On a global scale, companies are going even further and are experimenting with a 4-day workweek. Some have already adopted this practice in Europe. This year, 38 companies in the U.S. and Canada are taking part in 4 Day Week Global, a six-month program where companies execute and measure the impact of a four-day workweek, running April through September. I suspect that the 4-day workweek approach will require a mix of remote and hybrid models to be successful, depending on the size and culture of the company.

Creating an effective hybrid workplace is much easier said than done. It requires purposeful planning and intentional implementation. In some cases, it might require a cultural shift. The challenges are plenty. A hybrid workplace demands a highly efficient technology stack, clear and consistent communication, intentional inclusivity, thoughtful collaboration, constant adaptability and persistent connection while fostering creativity and inspiring innovation. It is a potent mix that takes time and energy to establish and nurture.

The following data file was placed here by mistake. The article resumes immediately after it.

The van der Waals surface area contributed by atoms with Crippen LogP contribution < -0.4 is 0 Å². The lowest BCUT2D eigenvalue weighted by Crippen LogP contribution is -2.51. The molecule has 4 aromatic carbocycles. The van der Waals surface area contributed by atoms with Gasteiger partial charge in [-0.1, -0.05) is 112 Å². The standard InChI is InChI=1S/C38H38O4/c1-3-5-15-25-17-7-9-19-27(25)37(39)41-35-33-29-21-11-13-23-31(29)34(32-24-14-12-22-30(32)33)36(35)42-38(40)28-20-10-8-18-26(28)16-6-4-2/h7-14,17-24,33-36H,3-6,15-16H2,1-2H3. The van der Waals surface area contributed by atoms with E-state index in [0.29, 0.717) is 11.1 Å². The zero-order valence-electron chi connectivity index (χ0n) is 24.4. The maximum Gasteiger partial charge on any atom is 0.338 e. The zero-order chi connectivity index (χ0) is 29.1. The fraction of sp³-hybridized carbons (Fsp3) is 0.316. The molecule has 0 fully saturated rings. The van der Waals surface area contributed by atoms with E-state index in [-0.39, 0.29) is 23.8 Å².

In this video, I offer immediate things companies and leaders can do to prepare for a hybrid workplace.

One thing is clear – the remote-capable workforce will not accept a traditional office any longer. Leaders everywhere need to take their blinders off and accept that reality. Creating an effective unstructured hybrid workplace isn’t easy. However, the risk of complacency is too high. It is too late for leaders to ask, “can we afford to?” The question they need to be asking themselves is, “can we afford not to?”

Ekaterina Walter

Ekaterina Walter is a globally recognized business and marketing innovator, international speaker, author of the Wall Street Journal bestseller Think Like Zuck (2013) and coauthor of The Power of Visual Storytelling (2015) and The Laws of Brand Storytelling (2018). Her two decades of experience as a brand marketer and storyteller includes a blended perspective of Fortune 50, start-up, and nonprofit environments. Ekaterina’s thought leadership has been featured on CNBC, ABC, CNN, WSJ, Forbes, TechCrunch, and Fast Company, among others.